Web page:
Rain and temperature

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Water temperature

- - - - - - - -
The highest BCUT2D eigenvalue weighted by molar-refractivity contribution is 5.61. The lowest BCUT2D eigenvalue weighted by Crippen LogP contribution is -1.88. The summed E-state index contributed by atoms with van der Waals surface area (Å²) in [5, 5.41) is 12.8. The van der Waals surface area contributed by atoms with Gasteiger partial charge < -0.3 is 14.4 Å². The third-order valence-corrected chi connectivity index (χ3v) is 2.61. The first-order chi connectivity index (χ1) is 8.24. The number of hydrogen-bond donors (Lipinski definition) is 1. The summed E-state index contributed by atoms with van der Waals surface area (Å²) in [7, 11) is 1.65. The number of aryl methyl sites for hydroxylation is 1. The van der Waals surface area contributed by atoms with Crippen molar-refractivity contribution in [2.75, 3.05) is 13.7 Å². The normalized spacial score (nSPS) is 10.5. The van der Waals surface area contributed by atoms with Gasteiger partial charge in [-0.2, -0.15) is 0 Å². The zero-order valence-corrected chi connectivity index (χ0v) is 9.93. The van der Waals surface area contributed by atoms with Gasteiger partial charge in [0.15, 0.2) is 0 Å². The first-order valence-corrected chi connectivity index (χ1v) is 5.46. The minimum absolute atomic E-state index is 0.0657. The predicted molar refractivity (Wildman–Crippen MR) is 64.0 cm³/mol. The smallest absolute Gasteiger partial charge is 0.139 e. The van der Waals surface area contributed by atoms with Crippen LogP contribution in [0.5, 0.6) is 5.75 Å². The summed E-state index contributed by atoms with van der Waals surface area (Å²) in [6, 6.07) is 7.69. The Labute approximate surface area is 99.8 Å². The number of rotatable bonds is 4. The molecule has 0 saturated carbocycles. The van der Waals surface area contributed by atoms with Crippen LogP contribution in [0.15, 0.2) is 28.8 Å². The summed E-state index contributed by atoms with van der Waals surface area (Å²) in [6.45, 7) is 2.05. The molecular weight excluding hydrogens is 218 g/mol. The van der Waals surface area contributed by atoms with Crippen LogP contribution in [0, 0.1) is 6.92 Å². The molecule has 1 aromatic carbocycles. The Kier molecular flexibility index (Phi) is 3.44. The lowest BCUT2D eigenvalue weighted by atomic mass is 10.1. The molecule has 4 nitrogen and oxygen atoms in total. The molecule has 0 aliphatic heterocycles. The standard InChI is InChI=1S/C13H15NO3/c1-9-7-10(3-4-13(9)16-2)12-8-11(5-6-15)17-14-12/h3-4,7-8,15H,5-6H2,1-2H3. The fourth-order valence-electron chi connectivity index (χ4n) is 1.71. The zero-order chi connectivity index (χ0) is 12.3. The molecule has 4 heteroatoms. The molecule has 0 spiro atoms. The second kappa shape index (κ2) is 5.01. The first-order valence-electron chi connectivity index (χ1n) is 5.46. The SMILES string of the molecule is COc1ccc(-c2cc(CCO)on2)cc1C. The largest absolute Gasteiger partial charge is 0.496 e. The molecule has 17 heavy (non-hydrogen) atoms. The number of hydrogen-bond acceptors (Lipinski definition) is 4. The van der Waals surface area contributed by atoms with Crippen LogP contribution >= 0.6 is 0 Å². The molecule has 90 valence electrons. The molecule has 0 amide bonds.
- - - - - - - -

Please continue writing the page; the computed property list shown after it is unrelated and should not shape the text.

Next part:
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* Easter Island – Also known as Rapa Nui, this magical ancient island lies almost 4000 kilometres/2500 miles off the shore of Chile. It also hosts some spectacular evidence of ancient civilizations above and below the water alongside beautiful sea life and underwater landscapes. More than 100 species of tropical fish inhabit the waters around the island and, due to its mid-ocean location, the area’s visibility is some of the best in the world (sometimes exceeding 70 metres/210 feet). Accessed by air from Santiago, this island should be on every diver’s bucket list. Don’t miss sites such as The Trail of the Maoi, a submerged Easter Island head (aka Maoi) and Mana Vai, a dive through rock tunnels lined with coral walls and frequented by green turtles and thousands of tropical fish. * The Cauldron of Death – Not for the faint of heart (and demanding advanced dive training) this site is one of magnificent beauty and has adrenaline-fueled entry. Lying deep in the waters just north of Antofagasta, strong surge sweeps the mouth of the cauldron, guarding the spectacular wall dive beyond. For those with the knowledge and skills to meet the challenge, drop-offs and caverns filled with beautiful sponges, corals and starfish await on the other side. * Juan Fernandez Archipelago - Offshore near Santiago, the Juan Fernandez Archipelago hosts a plethora of world class dive sites with stunning visibility and warmer waters to enjoy. This archipelago houses the famous Robinson Crusoe Island, offering the chance to see a piece of history while diving with moray and cod fish. * Valparaiso – The largest sea port in Chile and located close to the capital of Santiago, this area is used frequently by dive shops in the city and can be a great introduction to diving in Chile. Waters around this part of the country are filled with soft corals, massive sea sponges, and many multicolored starfish. Add two great easy access wreck dives, El Falucho and the Caupolican, and Valparaiso becomes a must if traveling to Chile to dive for your first time. * Punta Arenas – Located way down in Southern Chile, Punta Arenas seems to be almost at the end of the world. Due to its location and the proximity of melting glaciers, the water temperatures can be frigid and demand a dry suit to thoroughly enjoy. The tradeoff is crystal clear water and a chance to dive among large sea lion colonies and beautiful gorgonians and nudibranchs. This part of Chile has also seen its fair share of naval exploration and in turn is home to many wrecks waiting to be explored.